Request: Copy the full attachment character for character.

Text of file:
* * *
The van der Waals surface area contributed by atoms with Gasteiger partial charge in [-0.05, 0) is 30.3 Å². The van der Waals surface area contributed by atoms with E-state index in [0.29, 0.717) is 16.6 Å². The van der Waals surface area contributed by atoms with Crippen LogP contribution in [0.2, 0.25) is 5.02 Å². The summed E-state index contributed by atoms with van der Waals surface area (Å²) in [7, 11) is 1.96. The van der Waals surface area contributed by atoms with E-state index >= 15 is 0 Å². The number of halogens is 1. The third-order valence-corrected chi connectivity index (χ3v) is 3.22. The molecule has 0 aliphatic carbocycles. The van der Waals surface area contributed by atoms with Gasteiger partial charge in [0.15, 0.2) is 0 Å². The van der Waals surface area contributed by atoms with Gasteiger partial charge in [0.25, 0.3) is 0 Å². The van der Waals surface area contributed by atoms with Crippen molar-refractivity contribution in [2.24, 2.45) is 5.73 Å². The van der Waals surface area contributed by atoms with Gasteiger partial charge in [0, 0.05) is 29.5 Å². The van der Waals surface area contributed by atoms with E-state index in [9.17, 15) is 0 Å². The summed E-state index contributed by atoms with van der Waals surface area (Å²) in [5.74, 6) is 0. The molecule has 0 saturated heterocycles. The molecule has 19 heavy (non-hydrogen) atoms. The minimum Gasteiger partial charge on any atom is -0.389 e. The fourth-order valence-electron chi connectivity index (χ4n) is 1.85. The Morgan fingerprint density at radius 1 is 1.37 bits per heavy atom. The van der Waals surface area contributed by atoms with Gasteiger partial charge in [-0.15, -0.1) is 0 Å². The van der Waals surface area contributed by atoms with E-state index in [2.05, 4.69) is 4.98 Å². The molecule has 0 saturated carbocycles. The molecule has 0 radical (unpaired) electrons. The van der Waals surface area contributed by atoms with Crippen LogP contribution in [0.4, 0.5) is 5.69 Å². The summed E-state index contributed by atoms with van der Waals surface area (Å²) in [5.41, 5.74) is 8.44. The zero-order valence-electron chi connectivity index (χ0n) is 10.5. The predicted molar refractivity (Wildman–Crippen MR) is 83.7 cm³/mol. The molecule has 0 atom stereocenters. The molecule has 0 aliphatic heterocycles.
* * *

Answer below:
The van der Waals surface area contributed by atoms with Gasteiger partial charge in [-0.05, 0) is 30.3 Å². The van der Waals surface area contributed by atoms with E-state index in [0.29, 0.717) is 16.6 Å². The van der Waals surface area contributed by atoms with Crippen LogP contribution in [0.2, 0.25) is 5.02 Å². The summed E-state index contributed by atoms with van der Waals surface area (Å²) in [7, 11) is 1.96. The van der Waals surface area contributed by atoms with E-state index >= 15 is 0 Å². The number of halogens is 1. The third-order valence-corrected chi connectivity index (χ3v) is 3.22. The molecule has 0 aliphatic carbocycles. The van der Waals surface area contributed by atoms with Gasteiger partial charge in [0.15, 0.2) is 0 Å². The van der Waals surface area contributed by atoms with Gasteiger partial charge in [0.25, 0.3) is 0 Å². The van der Waals surface area contributed by atoms with Crippen molar-refractivity contribution in [2.24, 2.45) is 5.73 Å². The van der Waals surface area contributed by atoms with Gasteiger partial charge in [0, 0.05) is 29.5 Å². The van der Waals surface area contributed by atoms with E-state index in [9.17, 15) is 0 Å². The summed E-state index contributed by atoms with van der Waals surface area (Å²) in [5.74, 6) is 0. The molecule has 0 saturated heterocycles. The molecule has 19 heavy (non-hydrogen) atoms. The minimum Gasteiger partial charge on any atom is -0.389 e. The fourth-order valence-electron chi connectivity index (χ4n) is 1.85. The Morgan fingerprint density at radius 1 is 1.37 bits per heavy atom. The van der Waals surface area contributed by atoms with Gasteiger partial charge in [-0.15, -0.1) is 0 Å². The van der Waals surface area contributed by atoms with E-state index in [2.05, 4.69) is 4.98 Å². The molecule has 0 saturated carbocycles. The molecule has 0 radical (unpaired) electrons. The van der Waals surface area contributed by atoms with Crippen LogP contribution in [0.4, 0.5) is 5.69 Å². The summed E-state index contributed by atoms with van der Waals surface area (Å²) in [5.41, 5.74) is 8.44. The zero-order valence-electron chi connectivity index (χ0n) is 10.5. The predicted molar refractivity (Wildman–Crippen MR) is 83.7 cm³/mol. The molecule has 0 atom stereocenters. The molecule has 0 aliphatic heterocycles.